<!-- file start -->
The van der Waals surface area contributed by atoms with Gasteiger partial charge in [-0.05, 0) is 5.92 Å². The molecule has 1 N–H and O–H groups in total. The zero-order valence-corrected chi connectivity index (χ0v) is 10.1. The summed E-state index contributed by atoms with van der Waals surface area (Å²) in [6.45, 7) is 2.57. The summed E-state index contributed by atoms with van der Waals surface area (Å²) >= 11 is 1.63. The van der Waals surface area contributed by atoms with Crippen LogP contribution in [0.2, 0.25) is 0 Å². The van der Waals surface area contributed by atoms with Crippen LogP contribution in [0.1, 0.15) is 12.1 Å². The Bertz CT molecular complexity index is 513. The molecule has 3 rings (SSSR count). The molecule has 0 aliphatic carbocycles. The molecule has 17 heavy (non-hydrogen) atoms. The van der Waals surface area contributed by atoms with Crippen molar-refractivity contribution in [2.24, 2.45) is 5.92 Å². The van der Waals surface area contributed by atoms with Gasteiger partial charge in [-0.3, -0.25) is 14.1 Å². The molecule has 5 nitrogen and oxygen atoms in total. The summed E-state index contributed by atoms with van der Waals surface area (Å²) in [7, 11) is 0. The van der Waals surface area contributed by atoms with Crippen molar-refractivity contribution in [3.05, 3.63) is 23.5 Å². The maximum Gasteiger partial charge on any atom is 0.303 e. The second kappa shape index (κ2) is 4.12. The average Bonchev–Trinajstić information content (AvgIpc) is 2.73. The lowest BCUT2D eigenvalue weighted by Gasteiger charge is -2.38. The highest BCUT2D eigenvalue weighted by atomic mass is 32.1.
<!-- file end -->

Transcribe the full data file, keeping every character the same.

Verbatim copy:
The van der Waals surface area contributed by atoms with Gasteiger partial charge in [-0.05, 0) is 5.92 Å². The molecule has 1 N–H and O–H groups in total. The zero-order valence-corrected chi connectivity index (χ0v) is 10.1. The summed E-state index contributed by atoms with van der Waals surface area (Å²) in [6.45, 7) is 2.57. The summed E-state index contributed by atoms with van der Waals surface area (Å²) >= 11 is 1.63. The van der Waals surface area contributed by atoms with Crippen LogP contribution in [0.2, 0.25) is 0 Å². The van der Waals surface area contributed by atoms with Crippen LogP contribution in [0.1, 0.15) is 12.1 Å². The Bertz CT molecular complexity index is 513. The molecule has 3 rings (SSSR count). The molecule has 0 aliphatic carbocycles. The molecule has 17 heavy (non-hydrogen) atoms. The van der Waals surface area contributed by atoms with Crippen molar-refractivity contribution in [2.24, 2.45) is 5.92 Å². The van der Waals surface area contributed by atoms with Gasteiger partial charge in [-0.3, -0.25) is 14.1 Å². The molecule has 5 nitrogen and oxygen atoms in total. The summed E-state index contributed by atoms with van der Waals surface area (Å²) in [7, 11) is 0. The van der Waals surface area contributed by atoms with Crippen molar-refractivity contribution in [3.05, 3.63) is 23.5 Å². The maximum Gasteiger partial charge on any atom is 0.303 e. The second kappa shape index (κ2) is 4.12. The average Bonchev–Trinajstić information content (AvgIpc) is 2.73. The lowest BCUT2D eigenvalue weighted by Gasteiger charge is -2.38. The highest BCUT2D eigenvalue weighted by atomic mass is 32.1.